* Re: [TUHS] PDP-7 UNIX filesystem
  2019-10-24  2:23           ` Michael Parson
@ 2019-10-25 21:08             ` Michael Kjörling
  2019-10-25 21:34               ` Arthur Krewat
  0 siblings, 1 reply; 24+ messages in thread
From: Michael Kjörling @ 2019-10-25 21:08 UTC (permalink / raw)
  To: tuhs

On 23 Oct 2019 21:23 -0500, from mparson@bl.org (Michael Parson):
>>>> dd is deprecated?  I'm surprised. I use it all the time.
>>> 
>>> I don't think so. A quick google search doesn't support that.
>> 
>> dd isn't deprecated. There's no heir apparent, it's in POSIX.1 and
>> there's no advantage to changing. There's not even been talk of that,
>> at east in *BSD land.

The only thing resembling "deprecation" of dd that I'm aware of is the
recommendation I saw many years ago to not use it to copy potentially
problematic storage media (for data recovery), but to use ddrescue for
that purpose instead. The reason for this is that with conv=noerror
(without which it'd simply abort if it encounters an I/O error), dd
would simply skip past data in the input that it can't read, but not
adjust any offsets in the output, which wreaks havoc with anything
where offsets matter (such as in file system metadata).


> I'm sure the systemd people are eyeballing it.

That wouldn't surprise me in the slightest.

-- 
Michael Kjörling • https://michael.kjorling.se • michael@kjorling.se
  “The most dangerous thought that you can have as a creative person
              is to think you know what you’re doing.” (Bret Victor)


^ permalink raw reply	[flat|nested] 24+ messages in thread

* Re: [TUHS] PDP-7 UNIX filesystem
  2019-10-25 21:08             ` Michael Kjörling
@ 2019-10-25 21:34               ` Arthur Krewat
  2019-10-25 21:50                 ` reed
  2019-10-25 22:54                 ` Warner Losh
  0 siblings, 2 replies; 24+ messages in thread
From: Arthur Krewat @ 2019-10-25 21:34 UTC (permalink / raw)
  To: tuhs

On 10/25/2019 5:08 PM, Michael Kjörling wrote:
> The only thing resembling "deprecation" of dd that I'm aware of is the
> recommendation I saw many years ago to not use it to copy potentially
> problematic storage media (for data recovery), but to use ddrescue for
> that purpose instead. The reason for this is that with conv=noerror
> (without which it'd simply abort if it encounters an I/O error), dd
> would simply skip past data in the input that it can't read, but not
> adjust any offsets in the output, which wreaks havoc with anything
> where offsets matter (such as in file system metadata).

Which is where conv=sync,noerror comes in. Of course, I have no freakin' 
idea what version of UNIX that came into being. ;)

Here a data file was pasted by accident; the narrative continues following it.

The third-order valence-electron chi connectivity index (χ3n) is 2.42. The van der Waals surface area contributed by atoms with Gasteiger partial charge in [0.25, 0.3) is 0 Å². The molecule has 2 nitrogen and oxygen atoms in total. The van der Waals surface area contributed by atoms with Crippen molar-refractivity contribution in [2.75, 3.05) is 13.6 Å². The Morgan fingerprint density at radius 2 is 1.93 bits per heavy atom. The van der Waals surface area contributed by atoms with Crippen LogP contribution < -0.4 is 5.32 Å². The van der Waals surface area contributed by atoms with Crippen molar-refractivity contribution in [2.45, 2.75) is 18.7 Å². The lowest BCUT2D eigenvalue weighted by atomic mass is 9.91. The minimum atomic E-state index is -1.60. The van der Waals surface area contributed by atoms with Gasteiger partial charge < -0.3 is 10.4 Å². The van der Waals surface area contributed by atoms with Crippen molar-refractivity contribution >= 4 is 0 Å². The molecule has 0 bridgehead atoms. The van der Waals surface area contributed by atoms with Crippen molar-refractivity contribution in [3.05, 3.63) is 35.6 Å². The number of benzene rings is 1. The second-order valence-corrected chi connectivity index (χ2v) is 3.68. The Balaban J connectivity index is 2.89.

art k.



^ permalink raw reply	[flat|nested] 24+ messages in thread

* Re: [TUHS] PDP-7 UNIX filesystem
  2019-10-25 21:34               ` Arthur Krewat
@ 2019-10-25 21:50                 ` reed
  2019-10-25 22:54                 ` Warner Losh
  1 sibling, 0 replies; 24+ messages in thread
From: reed @ 2019-10-25 21:50 UTC (permalink / raw)
  To: tuhs

On Fri, 25 Oct 2019, Arthur Krewat wrote:

> Which is where conv=sync,noerror comes in. Of course, I have no 
> freakin' idea what version of UNIX that came into being. ;)

Looks like dd was introduced in Fifth Edition (and had those conversion 
values).

^ permalink raw reply	[flat|nested] 24+ messages in thread

* Re: [TUHS] PDP-7 UNIX filesystem
  2019-10-25 21:34               ` Arthur Krewat
  2019-10-25 21:50                 ` reed
@ 2019-10-25 22:54                 ` Warner Losh
  1 sibling, 0 replies; 24+ messages in thread
From: Warner Losh @ 2019-10-25 22:54 UTC (permalink / raw)
  To: Arthur Krewat; +Cc: TUHS main list

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On Fri, Oct 25, 2019, 3:35 PM Arthur Krewat <krewat@kilonet.net> wrote:

> On 10/25/2019 5:08 PM, Michael Kjörling wrote:
> > The only thing resembling "deprecation" of dd that I'm aware of is the
> > recommendation I saw many years ago to not use it to copy potentially
> > problematic storage media (for data recovery), but to use ddrescue for
> > that purpose instead. The reason for this is that with conv=noerror
> > (without which it'd simply abort if it encounters an I/O error), dd
> > would simply skip past data in the input that it can't read, but not
> > adjust any offsets in the output, which wreaks havoc with anything
> > where offsets matter (such as in file system metadata).
>
> Which is where conv=sync,noerror comes in. Of course, I have no freakin'
> idea what version of UNIX that came into being. ;)
>

Ddrescue tries multiple times with different sizes, which dd doesn't do.

Warner

art k.
>
>
>

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<div dir="auto"><div><br><br><div class="gmail_quote"><div dir="ltr" class="gmail_attr">On Fri, Oct 25, 2019, 3:35 PM Arthur Krewat &lt;<a href="mailto:krewat@kilonet.net">krewat@kilonet.net</a>&gt; wrote:<br></div><blockquote class="gmail_quote" style="margin:0 0 0 .8ex;border-left:1px #ccc solid;padding-left:1ex">On 10/25/2019 5:08 PM, Michael Kjörling wrote:<br>
&gt; The only thing resembling &quot;deprecation&quot; of dd that I&#39;m aware of is the<br>
&gt; recommendation I saw many years ago to not use it to copy potentially<br>
&gt; problematic storage media (for data recovery), but to use ddrescue for<br>
&gt; that purpose instead. The reason for this is that with conv=noerror<br>
&gt; (without which it&#39;d simply abort if it encounters an I/O error), dd<br>
&gt; would simply skip past data in the input that it can&#39;t read, but not<br>
&gt; adjust any offsets in the output, which wreaks havoc with anything<br>
&gt; where offsets matter (such as in file system metadata).<br>
<br>